Creator and Story- Arash Amel
Writer- Marguerite Bennett
Artists- Antonio Fuso(Chapters 1&2) Stefano Simeone(Chapters 3&4)
Colorist- Adam Guzowski
Letterer- Steve Wands
Butterfly is the story of Rebecca, a lethal assassin that works for The Project, a secret government sect of the Department of Defense. When things go bad on a mission she is thrown into chaos when her extraction numbers go unanswered. She finally gets instructions via a last resort number that eventually leads her to a vineyard where she discovers her, thought to be dead, father. Her father was in the same secret organization and faked his death to get away from the group and started a new life, and with it a new family. This causes an extreme strain on the new discovered relationship between the father and daughter and leads them to going on the run. Can she trust him? Was his abandoning of her and her mother justified? She has to choose between trusting him and trusting The Project.
Butterfly is sold as a hardcore espionage story, but is a lot more than that. It delves into the relationship of a father and daughter and what broken trust does to that relationship.
I really enjoyed the story when it was given to me straightforward. The backdrop of secret organizations and the corruption that comes into play with something started with good intentions is intriguing and kept me interested. The father and daughter relationship is what gets you invested emotionally. The layering of the two gives this book needed depth that caries it, but the flashbacks are where the plot got muddled a little.
The flashbacks give you a great look into the small things that build character and story, but the confusion of the flashback timeline is what is frustrating about it. You go into a flashback and then the next page is a flashback further back. The flashbacks are dated, which helps, but it throws the reader into a Memento type experience where you have to flip back and forth checking dates to make sure you know what’s going on. And since the flashback story is coming at you in reverse it makes it very difficult to follow. I would have rather had the flashback story in order. It just felt like Bennett, the writer, tried to make it more complicated than it had to be. I can’t imagine the frustration of this reading issue to issue.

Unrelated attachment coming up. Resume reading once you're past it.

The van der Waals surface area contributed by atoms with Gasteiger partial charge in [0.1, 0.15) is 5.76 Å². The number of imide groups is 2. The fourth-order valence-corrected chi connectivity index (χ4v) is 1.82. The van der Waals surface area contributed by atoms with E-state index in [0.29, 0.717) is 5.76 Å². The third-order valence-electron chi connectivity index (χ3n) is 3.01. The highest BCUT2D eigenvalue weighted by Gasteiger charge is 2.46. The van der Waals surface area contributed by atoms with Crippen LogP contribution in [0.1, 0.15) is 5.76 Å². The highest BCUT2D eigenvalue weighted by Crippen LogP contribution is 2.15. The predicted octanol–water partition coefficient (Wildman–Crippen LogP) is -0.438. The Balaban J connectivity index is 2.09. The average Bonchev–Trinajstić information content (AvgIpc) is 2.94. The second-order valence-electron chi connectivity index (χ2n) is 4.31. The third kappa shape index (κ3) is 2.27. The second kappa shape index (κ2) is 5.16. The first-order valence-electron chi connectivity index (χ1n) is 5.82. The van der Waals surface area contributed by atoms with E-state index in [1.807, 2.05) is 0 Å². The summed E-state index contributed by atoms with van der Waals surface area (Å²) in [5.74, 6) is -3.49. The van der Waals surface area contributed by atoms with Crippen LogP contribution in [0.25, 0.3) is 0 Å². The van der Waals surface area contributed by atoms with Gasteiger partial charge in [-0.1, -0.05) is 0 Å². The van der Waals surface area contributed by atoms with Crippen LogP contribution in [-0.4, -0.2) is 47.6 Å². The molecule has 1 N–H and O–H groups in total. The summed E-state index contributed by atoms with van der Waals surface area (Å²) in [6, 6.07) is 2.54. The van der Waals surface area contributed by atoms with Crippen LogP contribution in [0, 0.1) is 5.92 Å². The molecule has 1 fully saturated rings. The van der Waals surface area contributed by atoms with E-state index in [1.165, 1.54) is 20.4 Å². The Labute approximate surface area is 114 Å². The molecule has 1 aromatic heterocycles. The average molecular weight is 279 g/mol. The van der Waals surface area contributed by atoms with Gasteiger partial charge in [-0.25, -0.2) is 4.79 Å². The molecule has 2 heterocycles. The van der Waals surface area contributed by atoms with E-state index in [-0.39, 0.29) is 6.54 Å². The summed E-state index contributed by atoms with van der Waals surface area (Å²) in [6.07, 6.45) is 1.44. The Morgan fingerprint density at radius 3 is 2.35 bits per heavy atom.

Although it has complicated during some parts that’s also what makes this a fun read. The writer of this story does what I wish more writers would do in not dumbing down the story for the reader. You have to take an active part in understanding and getting your hands dirty looking for the meat of the story. Read this when you have time to let it soak in and don’t just blow through it.
The art is one of the highlights of this book and really complements the uncertainty of Rebecca’s relationship with her father and The Project. The art on the first two chapters is by Antonio Fuso and the last two chapters are by Stefano Simeone. For being two separate artists they do a good job staying on the same page artistically. You can tell a subtle difference, but it isn’t a distraction. The seamlessness was helped I think by colorist, Adam Guzowski, which nailed the earthy downplayed color scheme.
I do recommend picking up the newly released hardcover book if you are going to read this. I think it works well reading it all together and having the physical book to be able to flip back and forth to reread the flashback scenes. Having the whole story at your fingertips is the way to read this. In a story like this, that has a lot of subtle information coming at you, you need the book.
In the end I enjoyed the book and would recommend it to someone that is a spy genre fan looking for something that they will read carefully and really get emotionally invested in. Besides some problems with the flashbacks not flowing it was an overall solid effort all around and worth checking out.
Jonathan Winchester is a writer from Dallas, TX where he lives with his wife Maddie and their annoying cat. He believes Han was the lone shooter, that nothing looks better than a silver age comic in Mylar, and that there is no better feeling than walking into a dimly lit movie theater.